30 which may be associated with the morphogen or 

morphogen-stimulating agent include tissue targeting 
molecules capable of directing the morphogen or 
morphogen-stimulating agent to bone. Tissue targeting 
molecules envisioned to be useful in the treatment 

35 protocols of this invention include tetracycline. 



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PCr/US92/07432 



diphosphonates / and antibodies or other binding 
proteins which interact specifically with surface 
molecules on bone tissue cells. 

Still another useful tissue targeting molecule is 
the morphogen precursor "pro" domain, particularly that 
of OP-1/ BMP2 or BMP4. These proteins are found 
naturally associated with bone tissue but likely are 
synthesized in other tissues and targeted to bone 
tissue after secretion from the synthesizing tissue. 
For example, the primary source of OP-1 synthesis 
appears to be the tissue of the urinary tract (e.g., 
renal tissue), while the protein has been shown to be 
active in bone tissue (see below.) Moreover, the 
protein has been identified in serum, saliva and 
various milk forms. In addition, the secreted form of 
the protein comprises the mature dimer in association 
with the pro domain of the intact morphogen sequence. 
Accordingly, the associated morphogen pro domains may 
act to target specific morphogens to different tissues 
in vivo. 

Associated tissue targeting or solubility-enhancing 
molecules also may be covalently linked to the 
morphogen using standard chemical means, including 
acid-labile linkages, which likely will be 
preferentially cleaved in the acidic environment of 
bone remodeling sites. 

The morphogens or morphogen-stimulating agents also 
may be administered together with other "co-factors" 
known to have a beneficial effect on bone remodeling, 
including parathyroid hormone, vitamin D^f 
prostaglandins, dexamethasone, IGF (I, II) and their 



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PCT/US92/07432 



binding proteins, and other agents known to enhance 
osteoblast activity. Other useful confactors include 
calcitonin and estrogen and other agents which inhibit 
bone resorption. 

5 

Among the morphogens useful in this invention are 
proteins originally identified as osteogenic proteins, 
such as the OP-1, OP-2 and CBMP2 proteins, as well as 
amino acid sequence-related proteins such as DPP (from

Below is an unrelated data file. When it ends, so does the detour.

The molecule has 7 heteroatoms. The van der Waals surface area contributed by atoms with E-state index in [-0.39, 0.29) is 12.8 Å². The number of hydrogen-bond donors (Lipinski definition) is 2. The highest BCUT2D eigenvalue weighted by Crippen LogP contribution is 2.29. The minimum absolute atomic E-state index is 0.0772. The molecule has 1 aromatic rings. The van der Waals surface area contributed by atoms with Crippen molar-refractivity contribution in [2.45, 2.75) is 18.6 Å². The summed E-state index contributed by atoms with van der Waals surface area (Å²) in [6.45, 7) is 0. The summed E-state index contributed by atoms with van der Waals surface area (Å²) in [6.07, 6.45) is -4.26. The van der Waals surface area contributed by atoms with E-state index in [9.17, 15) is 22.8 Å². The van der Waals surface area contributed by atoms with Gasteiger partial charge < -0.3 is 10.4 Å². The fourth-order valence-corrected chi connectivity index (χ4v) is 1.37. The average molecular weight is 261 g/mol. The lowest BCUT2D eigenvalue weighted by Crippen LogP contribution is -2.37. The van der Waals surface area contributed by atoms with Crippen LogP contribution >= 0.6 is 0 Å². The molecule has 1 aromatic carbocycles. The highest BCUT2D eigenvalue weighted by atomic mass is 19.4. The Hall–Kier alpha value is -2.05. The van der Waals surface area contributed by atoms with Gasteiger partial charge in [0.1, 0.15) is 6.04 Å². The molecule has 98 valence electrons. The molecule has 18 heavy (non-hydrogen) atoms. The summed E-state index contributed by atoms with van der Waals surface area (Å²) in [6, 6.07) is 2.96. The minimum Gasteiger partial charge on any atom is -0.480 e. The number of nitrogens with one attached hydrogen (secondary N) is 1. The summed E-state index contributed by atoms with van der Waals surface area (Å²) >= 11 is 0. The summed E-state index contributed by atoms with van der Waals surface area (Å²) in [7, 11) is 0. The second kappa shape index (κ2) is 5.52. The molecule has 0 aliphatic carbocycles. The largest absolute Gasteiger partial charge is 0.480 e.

10 Drosophila), Vgl ( f rom Xenopus ) , Vgr-1 (from mouse, see 
U.S. 5,011,691 to Oppermann et al.), GDF-1 (from mouse, 
see Lee (1991) PNAS 88:4250-4254), all of which are 
presented in Table II and Seq. ID Nos.5-14), and the 
recently identified 60A protein (from Drosophila, Seq. 
15 ID No. 24, see Wharton et al. (1991) PNAS 

88:9214-9218.) The members of this family, which 
include members of the TGF-p super-family of proteins, 
share substantial amino acid sequence homology in their 
C-terminal regions. The proteins are translated as a 
20 precursor, having an N-terminal signal peptide 
sequence, typically less than about 30 residues, 
followed by a "pro" domain that is cleaved to yield the 
mature sequence. The signal peptide is cleaved rapidly 
upon translation, at a cleavage site that can be 
25 predicted in a given sequence using the method of Von 
Heijne ((1986) Nucleic Acids Research 14 ; 4683-4691 . ) 
Table I, below, describes the various morphogens 
identified to date, including their nomenclature as 
used herein, their Seq. ID references, and publication 
30 sources for the amino acid sequences of the full length 
proteins not included in the Seq. Listing. The 
disclosure of these publications is incorporated herein 
by reference. 



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TABLE I 

"OP-1" Refers generically to the group of 

morphogenically active proteins expressed 
5 from part or all of a DNA sequence 

encoding OP-1 protein^ including allelic 
and species variants thereof, e.g., human